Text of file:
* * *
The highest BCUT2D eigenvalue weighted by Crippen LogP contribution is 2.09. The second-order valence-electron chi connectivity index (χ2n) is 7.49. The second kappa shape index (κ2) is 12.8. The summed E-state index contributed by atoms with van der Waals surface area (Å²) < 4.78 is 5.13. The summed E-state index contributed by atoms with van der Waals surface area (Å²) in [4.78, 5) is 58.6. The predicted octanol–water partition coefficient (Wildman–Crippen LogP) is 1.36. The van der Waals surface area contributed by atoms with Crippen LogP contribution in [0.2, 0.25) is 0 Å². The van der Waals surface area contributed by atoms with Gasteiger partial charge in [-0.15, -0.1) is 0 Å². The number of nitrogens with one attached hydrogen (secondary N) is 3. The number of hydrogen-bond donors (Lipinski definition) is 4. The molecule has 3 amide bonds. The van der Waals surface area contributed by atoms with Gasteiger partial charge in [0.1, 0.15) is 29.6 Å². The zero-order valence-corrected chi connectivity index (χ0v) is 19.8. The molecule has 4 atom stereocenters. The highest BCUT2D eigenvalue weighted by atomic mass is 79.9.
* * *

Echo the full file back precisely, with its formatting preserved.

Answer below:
The highest BCUT2D eigenvalue weighted by Crippen LogP contribution is 2.09. The second-order valence-electron chi connectivity index (χ2n) is 7.49. The second kappa shape index (κ2) is 12.8. The summed E-state index contributed by atoms with van der Waals surface area (Å²) < 4.78 is 5.13. The summed E-state index contributed by atoms with van der Waals surface area (Å²) in [4.78, 5) is 58.6. The predicted octanol–water partition coefficient (Wildman–Crippen LogP) is 1.36. The van der Waals surface area contributed by atoms with Crippen LogP contribution in [0.2, 0.25) is 0 Å². The van der Waals surface area contributed by atoms with Gasteiger partial charge in [-0.15, -0.1) is 0 Å². The number of nitrogens with one attached hydrogen (secondary N) is 3. The number of hydrogen-bond donors (Lipinski definition) is 4. The molecule has 3 amide bonds. The van der Waals surface area contributed by atoms with Gasteiger partial charge in [0.1, 0.15) is 29.6 Å². The zero-order valence-corrected chi connectivity index (χ0v) is 19.8. The molecule has 4 atom stereocenters. The highest BCUT2D eigenvalue weighted by atomic mass is 79.9.